Don’t be lulled into favoring aquatic vegetation with an attractive yellow flower. One week, the three-foot diameter bed of appealing green leaves and perky blossoms may look like a nice accent along the shoreline. Before you know, the prolific plant has spread into a costly problem.
The plant is water primrose. It’s a perennial that can develop runners up to 16 feet long across wet soil or surface of the water. Bright yellow flowers have four or five petals and vary from one to two inches.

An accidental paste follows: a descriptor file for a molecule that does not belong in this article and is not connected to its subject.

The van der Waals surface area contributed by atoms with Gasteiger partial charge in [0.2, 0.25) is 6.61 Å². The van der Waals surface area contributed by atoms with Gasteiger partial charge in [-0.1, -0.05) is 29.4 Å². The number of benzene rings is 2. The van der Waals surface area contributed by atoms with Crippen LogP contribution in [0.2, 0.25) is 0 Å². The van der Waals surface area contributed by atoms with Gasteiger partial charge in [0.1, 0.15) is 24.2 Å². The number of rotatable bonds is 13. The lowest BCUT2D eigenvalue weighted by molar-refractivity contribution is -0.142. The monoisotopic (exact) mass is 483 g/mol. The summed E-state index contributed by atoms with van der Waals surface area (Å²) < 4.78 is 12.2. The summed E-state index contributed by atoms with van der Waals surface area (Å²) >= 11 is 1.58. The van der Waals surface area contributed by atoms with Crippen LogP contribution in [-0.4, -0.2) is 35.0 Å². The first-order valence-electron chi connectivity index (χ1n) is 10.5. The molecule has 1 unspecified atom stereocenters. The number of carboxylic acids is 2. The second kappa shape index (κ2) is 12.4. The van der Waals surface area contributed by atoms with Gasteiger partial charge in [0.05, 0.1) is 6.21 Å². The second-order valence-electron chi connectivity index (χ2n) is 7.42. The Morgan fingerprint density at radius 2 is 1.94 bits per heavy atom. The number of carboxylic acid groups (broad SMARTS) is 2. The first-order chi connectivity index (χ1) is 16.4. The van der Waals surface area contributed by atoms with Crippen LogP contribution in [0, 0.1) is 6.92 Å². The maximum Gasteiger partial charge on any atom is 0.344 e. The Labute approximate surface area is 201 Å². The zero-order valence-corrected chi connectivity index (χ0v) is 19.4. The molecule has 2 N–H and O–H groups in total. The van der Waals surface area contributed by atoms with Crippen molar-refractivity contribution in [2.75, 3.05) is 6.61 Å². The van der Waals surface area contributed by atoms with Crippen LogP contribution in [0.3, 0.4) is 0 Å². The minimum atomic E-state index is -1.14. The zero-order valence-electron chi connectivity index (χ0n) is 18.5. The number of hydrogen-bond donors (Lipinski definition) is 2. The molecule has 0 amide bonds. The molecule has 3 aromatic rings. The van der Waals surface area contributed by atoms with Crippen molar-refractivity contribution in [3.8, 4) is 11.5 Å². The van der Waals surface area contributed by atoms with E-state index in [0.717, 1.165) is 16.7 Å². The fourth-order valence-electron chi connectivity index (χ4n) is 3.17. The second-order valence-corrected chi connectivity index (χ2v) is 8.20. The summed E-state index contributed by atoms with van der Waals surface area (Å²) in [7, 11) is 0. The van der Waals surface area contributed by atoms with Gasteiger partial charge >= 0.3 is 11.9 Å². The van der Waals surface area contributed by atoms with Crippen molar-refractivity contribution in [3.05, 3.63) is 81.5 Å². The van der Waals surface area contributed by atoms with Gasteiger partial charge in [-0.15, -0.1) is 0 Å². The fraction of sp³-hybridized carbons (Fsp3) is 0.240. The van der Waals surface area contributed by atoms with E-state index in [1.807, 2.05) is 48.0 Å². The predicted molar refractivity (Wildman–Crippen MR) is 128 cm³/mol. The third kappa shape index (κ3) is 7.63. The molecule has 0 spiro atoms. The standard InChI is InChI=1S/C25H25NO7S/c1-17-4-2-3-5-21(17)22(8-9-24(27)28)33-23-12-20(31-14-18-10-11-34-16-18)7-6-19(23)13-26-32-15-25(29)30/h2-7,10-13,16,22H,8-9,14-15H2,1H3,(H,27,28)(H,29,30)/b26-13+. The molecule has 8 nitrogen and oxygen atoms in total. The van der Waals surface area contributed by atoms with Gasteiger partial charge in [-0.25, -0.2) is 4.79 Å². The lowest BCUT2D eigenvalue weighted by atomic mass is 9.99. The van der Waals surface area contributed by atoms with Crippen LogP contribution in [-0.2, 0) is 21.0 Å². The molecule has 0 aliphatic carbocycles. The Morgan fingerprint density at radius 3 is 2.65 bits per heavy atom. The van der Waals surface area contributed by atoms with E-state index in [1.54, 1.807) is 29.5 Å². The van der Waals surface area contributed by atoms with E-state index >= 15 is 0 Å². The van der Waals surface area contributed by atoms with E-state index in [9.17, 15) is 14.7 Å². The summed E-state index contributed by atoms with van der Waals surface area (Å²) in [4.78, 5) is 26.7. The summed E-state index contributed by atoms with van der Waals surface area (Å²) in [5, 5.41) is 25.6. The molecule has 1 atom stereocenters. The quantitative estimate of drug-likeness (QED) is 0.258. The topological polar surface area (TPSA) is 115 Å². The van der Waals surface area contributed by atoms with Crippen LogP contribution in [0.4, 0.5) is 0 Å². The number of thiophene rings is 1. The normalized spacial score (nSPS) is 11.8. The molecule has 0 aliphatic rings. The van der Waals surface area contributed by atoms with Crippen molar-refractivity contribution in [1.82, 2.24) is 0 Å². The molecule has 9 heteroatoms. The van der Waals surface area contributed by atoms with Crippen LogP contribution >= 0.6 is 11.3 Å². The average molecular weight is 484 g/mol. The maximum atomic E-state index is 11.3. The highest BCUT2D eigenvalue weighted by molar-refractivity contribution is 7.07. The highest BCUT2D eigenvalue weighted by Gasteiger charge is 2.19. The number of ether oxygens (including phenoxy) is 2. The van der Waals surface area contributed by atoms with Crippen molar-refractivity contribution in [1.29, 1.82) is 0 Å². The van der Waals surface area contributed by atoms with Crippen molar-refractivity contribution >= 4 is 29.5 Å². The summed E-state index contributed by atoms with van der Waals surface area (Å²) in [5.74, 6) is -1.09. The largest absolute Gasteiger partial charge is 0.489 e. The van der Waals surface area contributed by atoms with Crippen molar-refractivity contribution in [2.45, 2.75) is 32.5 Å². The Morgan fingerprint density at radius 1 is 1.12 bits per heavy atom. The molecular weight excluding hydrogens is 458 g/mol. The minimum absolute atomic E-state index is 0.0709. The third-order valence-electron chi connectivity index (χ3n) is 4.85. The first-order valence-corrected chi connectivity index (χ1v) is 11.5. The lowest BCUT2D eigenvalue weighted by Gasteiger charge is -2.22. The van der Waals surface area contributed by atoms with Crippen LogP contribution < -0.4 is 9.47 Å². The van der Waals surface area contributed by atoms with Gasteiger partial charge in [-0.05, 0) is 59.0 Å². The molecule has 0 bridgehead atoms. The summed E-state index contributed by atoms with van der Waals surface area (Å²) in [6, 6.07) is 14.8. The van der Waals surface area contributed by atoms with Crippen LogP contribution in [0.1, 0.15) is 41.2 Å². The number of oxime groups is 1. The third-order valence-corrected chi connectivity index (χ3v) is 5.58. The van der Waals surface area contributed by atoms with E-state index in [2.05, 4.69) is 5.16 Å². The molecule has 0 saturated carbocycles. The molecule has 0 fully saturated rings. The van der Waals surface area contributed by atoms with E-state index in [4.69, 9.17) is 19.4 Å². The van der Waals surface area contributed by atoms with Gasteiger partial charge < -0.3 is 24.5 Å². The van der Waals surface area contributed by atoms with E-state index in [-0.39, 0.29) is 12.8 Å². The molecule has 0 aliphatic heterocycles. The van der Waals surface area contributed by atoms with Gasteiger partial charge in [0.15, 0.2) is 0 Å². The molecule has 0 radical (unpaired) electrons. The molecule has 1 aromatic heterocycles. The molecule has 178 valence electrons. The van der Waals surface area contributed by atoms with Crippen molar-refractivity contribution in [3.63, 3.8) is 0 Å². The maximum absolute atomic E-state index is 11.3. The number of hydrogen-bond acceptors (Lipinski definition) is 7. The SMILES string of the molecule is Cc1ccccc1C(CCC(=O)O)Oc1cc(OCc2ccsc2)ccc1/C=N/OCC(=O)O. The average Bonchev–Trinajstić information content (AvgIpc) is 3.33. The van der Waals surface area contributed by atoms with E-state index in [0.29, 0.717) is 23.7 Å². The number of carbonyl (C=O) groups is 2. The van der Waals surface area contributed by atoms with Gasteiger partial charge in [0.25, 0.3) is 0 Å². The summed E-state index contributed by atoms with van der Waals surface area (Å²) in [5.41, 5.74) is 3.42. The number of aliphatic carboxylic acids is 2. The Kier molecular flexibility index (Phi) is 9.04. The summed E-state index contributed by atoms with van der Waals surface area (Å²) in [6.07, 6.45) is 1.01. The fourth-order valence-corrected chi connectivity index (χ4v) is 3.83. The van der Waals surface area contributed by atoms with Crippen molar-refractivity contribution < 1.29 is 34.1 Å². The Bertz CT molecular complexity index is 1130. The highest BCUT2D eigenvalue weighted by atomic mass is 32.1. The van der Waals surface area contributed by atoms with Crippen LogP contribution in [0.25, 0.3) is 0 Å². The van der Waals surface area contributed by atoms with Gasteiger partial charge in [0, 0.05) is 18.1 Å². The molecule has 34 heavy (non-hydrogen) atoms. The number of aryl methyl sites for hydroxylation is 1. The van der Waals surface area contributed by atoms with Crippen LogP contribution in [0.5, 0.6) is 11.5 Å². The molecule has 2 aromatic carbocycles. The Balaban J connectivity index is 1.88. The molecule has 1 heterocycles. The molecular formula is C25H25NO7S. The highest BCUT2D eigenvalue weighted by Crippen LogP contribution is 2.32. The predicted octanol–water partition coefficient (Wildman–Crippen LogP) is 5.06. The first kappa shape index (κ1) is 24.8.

There is no biological control for primrose. Successful ingredients for treating this common plant include 2,4-D, diquat, glyphosate, and imazapyr. Popular chemical brands are Navigate, Reward, Renovate, Rodeo, and Habitat.
Consult a professional before applying. Treating excess amounts may cause oxygen depletion and kill fish.